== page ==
Thursday, April 19, 2012
Monday, April 25, 2011
Last Thursday, we went to Janadriya festival. It was a great, quite exeptional experience. First of all - not so long ago a complete mixing was allowed at the festival. Still there are few days only for men, but most of the time, festival is open to families. I've not noticed any mutawwas there, a lot of Saudis - mostly women! - were taking pictures with mobiles and professional cameras - a new trend; and there was a REAL concert - with drums, guitar and male singers. The new pavilon was opened - sharqiya, where my kids digged into seaside sand immediately. I have taken some images, which I will post later on, at the moment - few films I shot with my camera!
Saturday, April 9, 2011
|photo credit: L. Kofiah|
Bismillahi ar-Rahmani ar-Rahim
I came across a blog of Lou Kofiah not so long ago. What captured me first- was a wonderful design - no wonder - he IS a graphic designer, what impressed me more - was the way Lou writes and expresses his opinions. I decided to contact him through the contact form on his blog and boldly asked for an interview! He agreed and - believe me - he is professional and sticks to his word - I got the answers to my questions within a few days! He also sent me his photo - taken while he was skiing in Dubai! So, first time on the blog - interview with a SAUDI MAN!
Umm Latifa: Lou Kofiah – a Saudi, a man, an artist, an architect, a graphic designer, a professional… Perfect English. A very good writer. This, let us call it - basic – information everyone can retrieve from your Haphazard blog… Can you tell us more about yourself, your upbringing, background, education?
Lou Kofiah: I can honestly say that I came from a fairly average background. I lived in a half-Saudi home, like many others from Jeddah, and ‘am a byproduct of the Saudi public schooling system (from grade 4 all the way to college). I had my fair share of childhood drama, but none to the extent of labeling me a special case. I was very fortunate to have a very influential strong mother who was backing me up in every single experiment I went through (successful and failure alike), and it was a major contributor in the way I came to be. I can say that if it wasn’t for her, I wouldn’t be where I am right now.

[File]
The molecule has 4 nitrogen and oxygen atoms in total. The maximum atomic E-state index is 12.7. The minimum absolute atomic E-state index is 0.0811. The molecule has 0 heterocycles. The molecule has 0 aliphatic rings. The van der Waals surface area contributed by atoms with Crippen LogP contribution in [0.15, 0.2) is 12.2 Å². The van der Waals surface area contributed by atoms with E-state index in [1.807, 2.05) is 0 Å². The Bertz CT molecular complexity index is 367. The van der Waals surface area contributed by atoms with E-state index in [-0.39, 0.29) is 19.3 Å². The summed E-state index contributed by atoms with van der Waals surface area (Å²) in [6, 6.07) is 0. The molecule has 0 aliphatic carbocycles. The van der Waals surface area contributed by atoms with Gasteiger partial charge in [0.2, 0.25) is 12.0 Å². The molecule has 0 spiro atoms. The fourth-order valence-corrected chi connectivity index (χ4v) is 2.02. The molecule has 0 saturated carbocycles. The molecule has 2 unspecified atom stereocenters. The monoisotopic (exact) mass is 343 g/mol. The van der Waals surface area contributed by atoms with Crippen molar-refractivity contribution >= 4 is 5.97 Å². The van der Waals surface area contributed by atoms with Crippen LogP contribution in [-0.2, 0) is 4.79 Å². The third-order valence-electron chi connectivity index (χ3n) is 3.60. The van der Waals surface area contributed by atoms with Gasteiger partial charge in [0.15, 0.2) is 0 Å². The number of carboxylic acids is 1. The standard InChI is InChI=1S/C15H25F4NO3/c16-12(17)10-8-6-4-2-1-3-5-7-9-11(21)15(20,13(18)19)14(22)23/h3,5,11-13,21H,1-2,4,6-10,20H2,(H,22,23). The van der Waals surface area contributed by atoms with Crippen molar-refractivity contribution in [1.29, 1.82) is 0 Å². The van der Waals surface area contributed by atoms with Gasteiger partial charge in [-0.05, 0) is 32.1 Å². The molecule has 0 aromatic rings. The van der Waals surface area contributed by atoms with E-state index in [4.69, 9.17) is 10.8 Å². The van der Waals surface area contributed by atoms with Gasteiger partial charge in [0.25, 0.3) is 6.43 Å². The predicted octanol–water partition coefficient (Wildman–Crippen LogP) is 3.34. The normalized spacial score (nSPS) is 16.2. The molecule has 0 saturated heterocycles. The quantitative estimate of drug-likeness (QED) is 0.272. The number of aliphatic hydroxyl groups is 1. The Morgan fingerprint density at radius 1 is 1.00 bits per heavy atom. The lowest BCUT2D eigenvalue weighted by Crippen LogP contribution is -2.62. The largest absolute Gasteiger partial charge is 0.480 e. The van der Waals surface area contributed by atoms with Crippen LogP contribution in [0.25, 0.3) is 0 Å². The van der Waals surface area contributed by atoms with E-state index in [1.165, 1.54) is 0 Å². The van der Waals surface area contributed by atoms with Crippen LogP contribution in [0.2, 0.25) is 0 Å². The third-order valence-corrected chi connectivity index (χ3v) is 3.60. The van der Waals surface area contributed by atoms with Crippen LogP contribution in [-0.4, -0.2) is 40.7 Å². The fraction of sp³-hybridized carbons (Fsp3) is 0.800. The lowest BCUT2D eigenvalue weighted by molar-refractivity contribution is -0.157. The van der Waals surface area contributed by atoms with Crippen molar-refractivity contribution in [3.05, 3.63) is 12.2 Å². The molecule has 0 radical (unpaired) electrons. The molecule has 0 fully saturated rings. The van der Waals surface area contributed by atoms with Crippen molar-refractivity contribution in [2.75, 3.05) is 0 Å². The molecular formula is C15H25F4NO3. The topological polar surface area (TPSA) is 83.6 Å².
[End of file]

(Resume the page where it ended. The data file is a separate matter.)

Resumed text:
Socially, I was seen with a different eye, being a half-Saudi, and was stereotyped for being different. I didn’t feel different, nor was it a factor that affected my view of the country or others with me. It didn’t even have an effect on the type of friends I had growing up. I had the chance to meet a fairly wide spectrum of people and cultures, and it gave me insight to how diverse this country is (despite the general monochromatic view many, including Saudis, have).
Umm Latifa: What for blogging? Why do you blog and who do you want to reach? Do you write for yourself, for a change? Why in English?
LABELS: TALKING 2 SAUDIS
Tuesday, April 5, 2011
Umm Wanayyan is an American woman married to a Saudi. She calls herself an "American Bedouin" as she literally lives with her husband and 14 children in the desert! This is what she says about her life, marriage and motherhood in the Kingdom!
Umm Latifa: How long have you been living in Saudi Arabia? When, where and how did you meet your Saudi husband?
Umm Wanayyan: Assalam alaikum wa rahmatullahi wa barakatuh. I have been living here in K.S.A for 26 years. I came in February of 1985 with my infant son, Wanayyan. He was 10 months old and had just learned to walk. It was quite an adventure (I hate flying)!
I met my husband when I was 13. We had a BBQ on the 4th of July and invited a family friend to join us. He asked if he could bring along a cousin of his who was visiting from California. My mom said, "Sure! The more the merrier"! I was a kid and didn't pay any attention to them but my man insists that's the day he knew he'd met his wife :-D. He came around whenever he was in town and when I was 15, he asked if maybe I'd marry him. I agreed so he asked my mom. She agreed so he asked my stepdad, who got drunk.